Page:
Róbert Szemesi

Róbert Szemesi

"The Crazyman" Robi – international salsa instructor:


This versatile dancer has been dancing since ’86, dancing most of the social dances (from Waltz and Foxtrot to Mambo, Cha-Cha-Cha and Rumba, including Blues, Swing, Acrobatic Rock ‘n’ Roll, Tango and many others) and learning the basics of some other dance styles too (Jazz-dance, Tap-dance, Hip-hop, Contemporary, Ballet, folkloric dances, etc.). In addition, he has a musician’s background which he has applied to his dancing and teaching. He has been teaching since '95, and also directing his own studio in Zagreb/Croatia since '99. In Croatia, he is one of the pioneers of Kizomba and Semba and has been actively promoting these dances within the region.

 His very first contact with Salsa was in a Dance Summer Camp ’98, at season ‘99/’00 he made his first choreography with Salsa elements (combined with Jazz-dance and Show elements), and he has been dancing Salsa from the very beginning of “salsa-mania” within Croatia. He has expanded his knowledge at numerous Salsa events at home and abroad, by learning from instructors in a broad range of styles. Even though he is dancing Cuban and Line (mostly LA) styles with same pleasure and passion, his salsa social-dancing style usually involves elements of various dance forms and dance styles and may be described with a very popular expression nowadays “Salsa Fusion”, or with an older phrase “Free Style Salsa”. His dancing and teaching has always been strongly influenced by listening to the music, and also sensing the partner’s anticipated movement, which has provided an endless source of motivation, creativity and joy.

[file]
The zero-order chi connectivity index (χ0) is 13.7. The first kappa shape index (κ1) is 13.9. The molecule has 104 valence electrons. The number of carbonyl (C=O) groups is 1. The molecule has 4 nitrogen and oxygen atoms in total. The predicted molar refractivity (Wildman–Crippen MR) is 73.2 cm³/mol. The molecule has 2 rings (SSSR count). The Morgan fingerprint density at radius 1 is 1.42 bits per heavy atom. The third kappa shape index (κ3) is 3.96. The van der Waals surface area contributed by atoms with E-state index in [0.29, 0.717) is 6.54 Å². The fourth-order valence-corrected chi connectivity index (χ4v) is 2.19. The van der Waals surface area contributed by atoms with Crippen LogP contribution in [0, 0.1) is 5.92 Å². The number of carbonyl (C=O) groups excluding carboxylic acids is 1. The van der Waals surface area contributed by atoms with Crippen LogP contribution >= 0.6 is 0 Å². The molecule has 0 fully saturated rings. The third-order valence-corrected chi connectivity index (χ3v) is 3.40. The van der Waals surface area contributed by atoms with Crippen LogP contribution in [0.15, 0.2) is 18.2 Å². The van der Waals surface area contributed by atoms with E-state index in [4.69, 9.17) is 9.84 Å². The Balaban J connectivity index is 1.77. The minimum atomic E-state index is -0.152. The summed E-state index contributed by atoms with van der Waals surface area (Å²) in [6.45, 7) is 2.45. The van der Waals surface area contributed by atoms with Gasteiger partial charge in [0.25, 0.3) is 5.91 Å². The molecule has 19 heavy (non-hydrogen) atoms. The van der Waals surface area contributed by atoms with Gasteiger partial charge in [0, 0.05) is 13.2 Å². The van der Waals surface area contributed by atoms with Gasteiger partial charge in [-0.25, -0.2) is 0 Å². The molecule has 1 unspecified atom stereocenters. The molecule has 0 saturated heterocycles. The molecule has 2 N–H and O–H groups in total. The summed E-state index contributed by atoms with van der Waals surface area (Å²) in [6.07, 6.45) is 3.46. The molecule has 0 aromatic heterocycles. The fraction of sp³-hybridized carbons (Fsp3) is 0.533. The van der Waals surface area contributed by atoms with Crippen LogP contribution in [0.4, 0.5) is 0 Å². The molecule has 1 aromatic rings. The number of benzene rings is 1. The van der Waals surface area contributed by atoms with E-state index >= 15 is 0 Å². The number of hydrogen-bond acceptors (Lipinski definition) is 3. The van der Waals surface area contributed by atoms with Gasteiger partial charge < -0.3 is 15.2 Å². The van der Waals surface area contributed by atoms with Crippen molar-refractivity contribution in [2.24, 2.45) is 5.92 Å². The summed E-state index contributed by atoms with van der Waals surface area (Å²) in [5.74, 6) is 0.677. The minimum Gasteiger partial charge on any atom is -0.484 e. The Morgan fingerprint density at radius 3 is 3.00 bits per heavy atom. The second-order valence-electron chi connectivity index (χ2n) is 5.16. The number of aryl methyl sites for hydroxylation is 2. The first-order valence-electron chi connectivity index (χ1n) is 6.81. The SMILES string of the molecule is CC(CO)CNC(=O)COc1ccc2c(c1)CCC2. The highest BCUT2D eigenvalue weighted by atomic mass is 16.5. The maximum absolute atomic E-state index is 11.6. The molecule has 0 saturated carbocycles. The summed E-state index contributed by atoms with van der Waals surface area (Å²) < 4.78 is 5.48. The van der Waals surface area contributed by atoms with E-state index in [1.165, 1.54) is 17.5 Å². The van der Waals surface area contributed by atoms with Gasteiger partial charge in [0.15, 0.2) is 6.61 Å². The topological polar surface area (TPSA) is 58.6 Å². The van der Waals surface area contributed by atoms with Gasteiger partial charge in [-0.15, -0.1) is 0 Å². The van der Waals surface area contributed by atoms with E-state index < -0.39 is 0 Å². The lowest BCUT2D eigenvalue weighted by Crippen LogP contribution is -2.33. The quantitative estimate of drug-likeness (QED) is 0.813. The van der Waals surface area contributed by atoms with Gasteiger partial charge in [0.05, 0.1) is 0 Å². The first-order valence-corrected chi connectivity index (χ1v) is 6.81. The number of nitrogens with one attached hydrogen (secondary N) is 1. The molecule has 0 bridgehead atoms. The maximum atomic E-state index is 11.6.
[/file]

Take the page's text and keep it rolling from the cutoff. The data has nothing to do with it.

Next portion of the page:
He has formulated his own, original method of teaching, whose basis is the merger of the Cuban natural approach to dance and the systematic Euro-American approach, enriched with elements of his rich personal experience (some of the salsa schools in Croatia, Serbia, Slovenia and Hungary he visited, recognized the value of this new teaching method and applied it partially or completely). He has taught dance at festivals, congresses, his own weekend workshops, and full week boot camps in many countries, including special workshops for teachers in many schools, both at home and abroad.

He earned his Salsa nickname from his limitless energy on the dance floor, dancing from the heart and coming up with often unexpected, entertaining and musical moves, but he dances with the same pleasure for the very quiet, gracious and sensual “Salsa Elegante” as well.

In accordance with his versatility, he is also teaching Bachata, Merengue, Kizomba, Semba and Son, just like their fusion with Swing, Tango, Foxtrot and other non-caribbean dances, once again based upon the same principles: casualness and improvisation combined into the music interpretation.

Basics of his theory are that dance becomes a real pleasure if:

  • Not mechanical, but done with feeling,
  • Not forced, but casual and unconstrained
  • Not just learned, but well understood
  • Not vacuous or even overfilled, but in harmony with the music
  • The three elements combine – both partners and the music – become one.

His teacher's guiding principle:

"Give a man a fish and you feed him for a day. Teach a man to fish and you feed him for a lifetime.“

His dancer's guiding principle:

“Perfect dance experience is when a deaf person watching your dance may SEE the music through your movements and interpretation.”